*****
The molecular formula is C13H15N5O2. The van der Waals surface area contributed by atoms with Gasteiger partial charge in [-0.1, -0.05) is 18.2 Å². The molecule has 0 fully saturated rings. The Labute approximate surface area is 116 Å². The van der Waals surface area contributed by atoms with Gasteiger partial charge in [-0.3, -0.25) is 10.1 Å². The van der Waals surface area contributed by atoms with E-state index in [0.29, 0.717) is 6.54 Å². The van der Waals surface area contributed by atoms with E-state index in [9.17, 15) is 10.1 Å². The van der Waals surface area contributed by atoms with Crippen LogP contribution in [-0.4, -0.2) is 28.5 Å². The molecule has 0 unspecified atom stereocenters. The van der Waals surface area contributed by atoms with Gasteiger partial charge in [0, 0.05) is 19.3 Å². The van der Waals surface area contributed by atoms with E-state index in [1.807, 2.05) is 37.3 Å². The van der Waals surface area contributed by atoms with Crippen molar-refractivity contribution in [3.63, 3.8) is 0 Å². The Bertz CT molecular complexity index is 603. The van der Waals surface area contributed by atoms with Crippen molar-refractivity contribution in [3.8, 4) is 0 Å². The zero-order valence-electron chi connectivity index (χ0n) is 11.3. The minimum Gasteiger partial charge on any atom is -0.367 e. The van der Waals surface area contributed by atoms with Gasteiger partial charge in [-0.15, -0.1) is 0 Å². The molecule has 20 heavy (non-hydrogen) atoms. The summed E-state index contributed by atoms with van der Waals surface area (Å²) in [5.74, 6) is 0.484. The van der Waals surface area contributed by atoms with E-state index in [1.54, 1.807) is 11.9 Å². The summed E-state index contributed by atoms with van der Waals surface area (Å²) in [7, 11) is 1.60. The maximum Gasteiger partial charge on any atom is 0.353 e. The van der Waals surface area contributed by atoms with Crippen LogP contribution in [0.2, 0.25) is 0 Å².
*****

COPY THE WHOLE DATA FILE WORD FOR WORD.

The molecular formula is C13H15N5O2. The van der Waals surface area contributed by atoms with Gasteiger partial charge in [-0.1, -0.05) is 18.2 Å². The molecule has 0 fully saturated rings. The Labute approximate surface area is 116 Å². The van der Waals surface area contributed by atoms with Gasteiger partial charge in [-0.3, -0.25) is 10.1 Å². The van der Waals surface area contributed by atoms with E-state index in [0.29, 0.717) is 6.54 Å². The van der Waals surface area contributed by atoms with E-state index in [9.17, 15) is 10.1 Å². The van der Waals surface area contributed by atoms with Crippen LogP contribution in [-0.4, -0.2) is 28.5 Å². The molecule has 0 unspecified atom stereocenters. The van der Waals surface area contributed by atoms with Gasteiger partial charge in [0, 0.05) is 19.3 Å². The van der Waals surface area contributed by atoms with E-state index in [1.807, 2.05) is 37.3 Å². The van der Waals surface area contributed by atoms with Crippen molar-refractivity contribution in [3.63, 3.8) is 0 Å². The Bertz CT molecular complexity index is 603. The van der Waals surface area contributed by atoms with Crippen molar-refractivity contribution in [3.8, 4) is 0 Å². The zero-order valence-electron chi connectivity index (χ0n) is 11.3. The minimum Gasteiger partial charge on any atom is -0.367 e. The van der Waals surface area contributed by atoms with Gasteiger partial charge in [-0.15, -0.1) is 0 Å². The molecule has 20 heavy (non-hydrogen) atoms. The summed E-state index contributed by atoms with van der Waals surface area (Å²) in [5.74, 6) is 0.484. The van der Waals surface area contributed by atoms with E-state index in [1.54, 1.807) is 11.9 Å². The summed E-state index contributed by atoms with van der Waals surface area (Å²) in [7, 11) is 1.60. The maximum Gasteiger partial charge on any atom is 0.353 e. The van der Waals surface area contributed by atoms with Crippen LogP contribution in [0.2, 0.25) is 0 Å².